You will be pleased to note also, that once a month, clean sheets were provided, and every week, clean personel Linen. Guess who had to do all the work in the Laundry. Under the poor Laws, the inmates were entitled to be paid,  which in most cases, was just one 6th of the value of work they had done each week. There was of course, just a slight snag if you were of an argumentative nature. Any sign of disobedience, faking ilness, showing signs of idleness, swearing, cursing, being drunk, damaging tools or material, or any other misbehavoiur, and the money stopped. Such was the Victorian zeal for looking after the less fortunate, that any Lewd, Immoral, or " disorderly " conduct, would attract punishments, not covered by the strict rules. Unmarried mothers, or " Fallen" women and Prostitutes, were housed in seperate accomodation where it was available. All means possible, were taken,  to keep these " debauched women " away from the decent and orderly paupers. See, they even invented a class system for the poverty striken.  It can be seen, from all this, that the opportunties for fraud were vast and plentiful. There were no shortage of applicants either, for the post of Workhouse Masters. Running such a place, on behalf of several Parishes, could be a very profitable business indeed, all that was really required, was to keep the costs down. A fact, which would have been only to apparent, to the poor inmates, who, in some institutions, were over 400 strong.



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A wonderful thing is work, I could watch it all day.  ( See my Blog entry )

May 10, 2011 at 11:38 AM Flag Quote & Reply

Alaska.
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Posts: 1404

If you have read this far, thank you, and I hope that some idea of the terrible conditions that prevailed, have been of help, in understanding the social conditions of the time. This following piece, aptly illustrates, just what it meant, when the meagre Parish funds were stopped. The spelling is not mine, I have not corrected it, theres no need to, it's desperate plea is clear enough.


"Jeantlemen,

At this time I ham in grate distress, My youngest son is ded and I have another daughter vury bad and I am myselfe hill. Sirs, the coffin will be 12s, and the ground with the fees, will be 5s 6d and the shroud 3s 6d. Sirs, through stopping of my trifle of pay I have 14s in debt for same and if not paid by Christmas I must be troubled. Jeantlemen I hope you will not stop my trifle of pay this time. Your humble servant.

Thos Bannister.


Can you imagine anyone today, having to grovel in such a manner as that. You can see from the letter that Thomas is a proud man, with a little learning, trying to do his best, to feed and look after his family. The year by the way, was 1812, and his request was refused, thus ensuring that his family faced certain slow starvation. Such were the vagaries of Parish funds and the Workhouse, subject to the whims and meaness of overseer's and workhouse masters, whose main job seems to have been keeping down the costs.

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A wonderful thing is work, I could watch it all day.  ( See my Blog entry )

May 22, 2011 at 4:34 PM Flag Quote & Reply

Alaska.
Site Owner
Posts: 1404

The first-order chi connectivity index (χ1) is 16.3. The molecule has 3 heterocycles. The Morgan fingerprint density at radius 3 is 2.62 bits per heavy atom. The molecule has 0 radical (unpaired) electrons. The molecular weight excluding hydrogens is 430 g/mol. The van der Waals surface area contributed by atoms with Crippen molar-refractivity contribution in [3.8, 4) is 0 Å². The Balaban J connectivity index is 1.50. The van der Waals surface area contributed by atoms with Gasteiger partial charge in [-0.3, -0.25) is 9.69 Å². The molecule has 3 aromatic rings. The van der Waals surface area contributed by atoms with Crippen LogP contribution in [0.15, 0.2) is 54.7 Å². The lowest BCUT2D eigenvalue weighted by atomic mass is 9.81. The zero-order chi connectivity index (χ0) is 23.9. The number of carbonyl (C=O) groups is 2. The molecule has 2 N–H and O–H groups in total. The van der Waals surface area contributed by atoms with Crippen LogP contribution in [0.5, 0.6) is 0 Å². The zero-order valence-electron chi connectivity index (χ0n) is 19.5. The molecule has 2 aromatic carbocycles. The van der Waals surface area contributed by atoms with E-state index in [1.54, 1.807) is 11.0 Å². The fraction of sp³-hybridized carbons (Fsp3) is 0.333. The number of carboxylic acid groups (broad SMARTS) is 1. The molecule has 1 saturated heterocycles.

In times of need, the Workhouse came in for other uses as well. Most of them had what was called a " Lunatics Cell ". As well as for the more obvious use, these cells were utilised for the temporary locking up of desperate criminals. I was wondering what happened to the inmates of such cells, no, not the crooks, over the longer term. I know Worcestershire had 2 such places within easy reach, Barnsley Hall, near Bromsgrove, and the older hospital at Powick, outside Worcester. From an account in a Wolverhampton book, in 1708, a man named Burke, who seems to have had a nasty turn, was sent to Stafford to be looked after, which cost the Towns Constable, 7s.9d. The next month, as Mr Burke seems to have been a bit of a handful, he was to be found in Sedgley, in the charge of a certain Doctor Hodgetts. The bill this time was £4.0.0d. Now whether the premises were that secure is a matter of conjecture, as 3 months later, he is being sent elsewhere. " Paid for three horses to take ye madman Burke to Albrighton " . Cheap at 3s.0d I would have thought. The last entry, is for October the same year, and details the payment of £6.0.10d to William Allison, at the Swan Inn, for the care and transportaion of the madman Burke. Now I don't know where this Pub was, but that would make it at least four Lunatic Asylums, in a small part of Staffordshire. And, they were all apparently,privately owned. We seem to have come full circle in the field of Mental Heath care. I came across a reference, about sending a mad murderer off to Bilston, and included it in one of the posts. It would seem that one Joseph Proud, and his enterprising brother, Samuel Proud, made a few bob in this line of work. Shoemakers by trade, they are listed in 1770, and 1781, as being " keepers of Lunatics". Makes it sound like one of those little hobbies, like keeping chickens or a few goats. They were successful, thats for sure, as they could afford to have little advertising trinkets of enameled snuff boxes made. Some may be dated as early as 1765, so the brothers may have taken over the business from their father. Not surprisingly, the asylum was at the entrance to Proud Lane, and when Samuel Proud died, it was left to his son, another Samuel, who described himself as the " Proprietor of the Bilston Madhouse ". The asylum was demolished in the 1820s, but there is a little story left behind about one of the unfortunate inmate, who when released, found he had more problems than when he went in.